Win386.swp

  SDJ 22:50 17 Jan 03
Locked
  SDJ 22:50 17 Jan 03

Win386.swp tales up a shed load of space, what can be done about it?

  jazzypop 22:53 17 Jan 03

What version of Windows do you use, how much memory do you have, what is the total amount of hard disk space, how much of that is free, and do you use any memory-intensive programs (graphics programmes, very large spreadsheets, video editing etc).

  SDJ 22:56 17 Jan 03

Its my bros.... he plays games.
Win 98 1st edition, only 100mb left on hdd its a 7gb HDD, 96mbsdram, celeron 400mhz.

Its a pile of crap and really needs reformatting etc but I havent got much time and hes crying that he wants to get back on championship manager.

  woodchip 22:58 17 Jan 03

He needs a bigger hard drive with that amount of disc space left it must be crashing all the time

  SDJ 23:00 17 Jan 03

Yeah I know but he is fifteen and hasnt got any money. Plus Im not a good enough brother to buy him one.
I take it them that the swap file must stay. Looks like a reformat and cleanup.

  jazzypop 23:03 17 Jan 03

Quick and dirty method - click here

Better method, when you have time - click here

  roversfan 23:29 17 Jan 03

You cannot remove your win swap file.

There is no need to reformat the drive, however defragging would probably be a good idea.

If you cannot afford a bigger drive then the only answer is good housekeeping. Remove any games from the drive that you don't use any more and check that the folders that they were in have been removed too. (Some program deletions leave things on your hard drive - e.g. saved games) Also remove any other files that you don't need. In short, if you don't need it DELETE IT. (Be very careful that you don't delete anything if you are unsure of what it is.)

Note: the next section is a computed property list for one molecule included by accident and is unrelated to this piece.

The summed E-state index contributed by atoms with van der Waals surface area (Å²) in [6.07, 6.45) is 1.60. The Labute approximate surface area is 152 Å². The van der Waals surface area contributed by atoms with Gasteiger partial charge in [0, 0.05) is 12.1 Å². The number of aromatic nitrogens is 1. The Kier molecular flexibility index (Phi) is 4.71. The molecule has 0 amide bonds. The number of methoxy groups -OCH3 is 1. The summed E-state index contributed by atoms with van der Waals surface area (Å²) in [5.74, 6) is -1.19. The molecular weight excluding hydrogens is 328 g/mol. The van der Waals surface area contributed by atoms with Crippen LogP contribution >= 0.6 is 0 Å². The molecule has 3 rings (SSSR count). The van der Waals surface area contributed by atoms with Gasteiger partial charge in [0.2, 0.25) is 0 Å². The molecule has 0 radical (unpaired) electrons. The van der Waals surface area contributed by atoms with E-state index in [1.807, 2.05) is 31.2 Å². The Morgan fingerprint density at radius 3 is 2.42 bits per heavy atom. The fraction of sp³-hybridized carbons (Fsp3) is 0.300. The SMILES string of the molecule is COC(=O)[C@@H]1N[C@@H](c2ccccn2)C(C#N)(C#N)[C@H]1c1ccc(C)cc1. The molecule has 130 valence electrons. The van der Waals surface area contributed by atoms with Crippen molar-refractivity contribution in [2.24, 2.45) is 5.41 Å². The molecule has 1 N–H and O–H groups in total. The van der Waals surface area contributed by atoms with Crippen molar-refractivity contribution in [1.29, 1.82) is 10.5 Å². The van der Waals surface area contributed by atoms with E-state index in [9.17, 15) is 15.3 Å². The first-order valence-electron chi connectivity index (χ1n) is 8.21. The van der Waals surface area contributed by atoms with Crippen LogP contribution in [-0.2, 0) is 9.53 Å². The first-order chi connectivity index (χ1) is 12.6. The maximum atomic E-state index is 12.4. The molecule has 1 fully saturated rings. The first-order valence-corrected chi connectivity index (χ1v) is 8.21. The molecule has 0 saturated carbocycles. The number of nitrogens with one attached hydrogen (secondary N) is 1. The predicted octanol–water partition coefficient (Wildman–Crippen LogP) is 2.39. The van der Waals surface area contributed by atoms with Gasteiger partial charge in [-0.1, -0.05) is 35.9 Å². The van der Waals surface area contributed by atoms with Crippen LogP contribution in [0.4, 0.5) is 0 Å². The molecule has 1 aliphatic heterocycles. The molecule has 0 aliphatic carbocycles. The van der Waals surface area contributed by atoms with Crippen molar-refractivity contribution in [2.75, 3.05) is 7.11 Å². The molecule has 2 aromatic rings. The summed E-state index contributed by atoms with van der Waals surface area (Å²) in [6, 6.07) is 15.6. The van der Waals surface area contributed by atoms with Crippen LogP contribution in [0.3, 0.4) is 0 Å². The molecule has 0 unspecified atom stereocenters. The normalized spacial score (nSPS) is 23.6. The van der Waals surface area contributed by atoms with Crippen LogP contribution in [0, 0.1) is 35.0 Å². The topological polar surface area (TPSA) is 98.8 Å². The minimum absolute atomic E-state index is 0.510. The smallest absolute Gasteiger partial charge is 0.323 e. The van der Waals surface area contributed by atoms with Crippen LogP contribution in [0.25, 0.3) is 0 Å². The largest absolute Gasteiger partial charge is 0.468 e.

flecc 23:43 17 Jan 03

To delete the Windows Swap File, boot holding down Ctrl and select the Command Prompt Only option at the Start Menu.

At the command prompt, which is usually C:\> , type: cd c:\windows ,then press Enter to show the Windows folder. Then type:

del win386.swp

imcluding that space in the line and press Enter again. Then re-start the computer. Windows will create a new swap file.

In Windows 98 or 98SE, if you have plenty of RAM, you can reduce the usage of the much slower swapfile to gain performance.

Click Start, Run, type: sysedit and press Enter. Now select the SYSTEM.INI page. Scroll down to the [386Enh] section, and at the foot of it's entries, add this line:-

ConservativeSwapfileUsage=1

exactly as shown. Make sure you leave a space between that and the [NonWindowsApp] section.

Now click File, Save, and close the System Configuration Editor. If you find that on your particular computer there is no improvement, you can just delete that line.

  flecc 23:44 17 Jan 03

On my systems, running 512 mb of RAM, all systems run at zero size swap files nearly all the time with the above amendments.

  BlueMeanie 00:18 18 Jan 03

Delete all your temp files from C:\Windows\Temp also C:\Temp

Scandisk to find any lost files or clusters

If you use a CD Copier does this use a location for temporary storage? If, whilst Copying a CD and it failed, sometimes a temp image file can be left behind - up to 500Mb or more.

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